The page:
All 20 participants started off with a CBD concentration in the vape liquid of 33.3 mg/mL. At subsequent weekly visits, this could be adjusted upward to 66.6 mg/mL or 100 mg/mL based on cravings and withdrawal symptoms (with nicotine levels held constant).
Interestingly, by week four of the trial, the six participants who reduced their joint tally by more than 50% were also consuming the most CBD: 221 mg per day compared to 66 mg per day. This difference subsequently disappeared and only nine participants completed the full 12-week follow-up, but six of them at least halved their cannabis consumption by the study’s end, and three stopped using entirely. The mean number of daily joints among them was down to three.
Cigarette use, likewise, dropped from a mean of seven to less than three, with two individuals quitting altogether. Given that CBD has been shown to reduce cigarette consumption,8 this effect could be attributable to the vaped CBD, the nicotine replacement, or both – there’s no way to know for sure. In any case, no side effects or withdrawal symptoms requiring further treatment were reported.
The authors acknowledge that given its observational nature, uncontrolled design, and other limitations, the study cannot offer conclusive evidence on the efficacy of inhaled CBD for treating cannabis dependence. But the research at least points to a low-risk option for those looking to cut back.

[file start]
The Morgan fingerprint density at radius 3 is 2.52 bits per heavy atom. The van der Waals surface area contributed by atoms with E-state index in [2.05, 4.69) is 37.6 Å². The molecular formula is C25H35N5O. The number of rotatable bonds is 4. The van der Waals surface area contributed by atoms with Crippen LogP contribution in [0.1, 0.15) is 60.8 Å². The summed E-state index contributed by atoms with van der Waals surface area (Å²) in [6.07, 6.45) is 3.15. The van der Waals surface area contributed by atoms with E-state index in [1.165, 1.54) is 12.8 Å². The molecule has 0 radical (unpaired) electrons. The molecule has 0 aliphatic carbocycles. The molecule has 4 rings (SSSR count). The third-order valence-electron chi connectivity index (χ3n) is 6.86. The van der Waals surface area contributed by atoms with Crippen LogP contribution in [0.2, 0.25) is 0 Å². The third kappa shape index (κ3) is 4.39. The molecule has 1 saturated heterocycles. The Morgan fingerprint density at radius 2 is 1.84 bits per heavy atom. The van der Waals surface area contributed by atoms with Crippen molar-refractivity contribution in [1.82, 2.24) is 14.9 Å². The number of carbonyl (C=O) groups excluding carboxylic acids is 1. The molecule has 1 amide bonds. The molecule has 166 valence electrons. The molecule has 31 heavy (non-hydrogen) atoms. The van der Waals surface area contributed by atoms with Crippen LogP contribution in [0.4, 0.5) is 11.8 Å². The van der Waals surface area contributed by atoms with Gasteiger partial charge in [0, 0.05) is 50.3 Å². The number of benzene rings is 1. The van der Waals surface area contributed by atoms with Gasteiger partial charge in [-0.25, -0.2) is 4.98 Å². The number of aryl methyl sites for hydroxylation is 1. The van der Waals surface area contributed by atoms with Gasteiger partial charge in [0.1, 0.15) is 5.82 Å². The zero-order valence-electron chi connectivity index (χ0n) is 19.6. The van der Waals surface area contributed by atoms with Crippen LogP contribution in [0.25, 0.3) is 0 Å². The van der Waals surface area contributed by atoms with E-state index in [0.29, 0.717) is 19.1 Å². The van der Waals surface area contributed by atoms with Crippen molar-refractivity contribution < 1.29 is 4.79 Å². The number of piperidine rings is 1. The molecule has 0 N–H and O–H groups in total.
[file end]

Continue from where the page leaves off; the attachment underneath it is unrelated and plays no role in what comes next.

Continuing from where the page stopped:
Pharmaceutical Cannabinoids for Cannabis Dependence
Another recent paper, published in June in the same journal9 offers a systematic review of previous randomized controlled trials that evaluated the therapeutic potential of various cannabinoids in treating cannabis dependence and withdrawal. In addition to pure CBD, the Switzerland- and Germany-based authors also looked at studies evaluating the THC-based pharmaceuticals dronabinol and nabilone and the drug nabiximols, which contains CBD and THC in nearly equal measure.
Among seven trials with a total of 597 participants that qualified for the review, two tested dronabinol, one tested nabilone, three tested nabiximols, and one tested CBD isolate. The authors’ findings? Across the board, the THC-based pharmaceuticals dronabinol and nabilone showed “limited or no therapeutic potential” in treating cannabis addiction. (Perhaps not a surprise, as substituting pure synthetic THC for THC-rich flower was always a suspect treatment scheme.)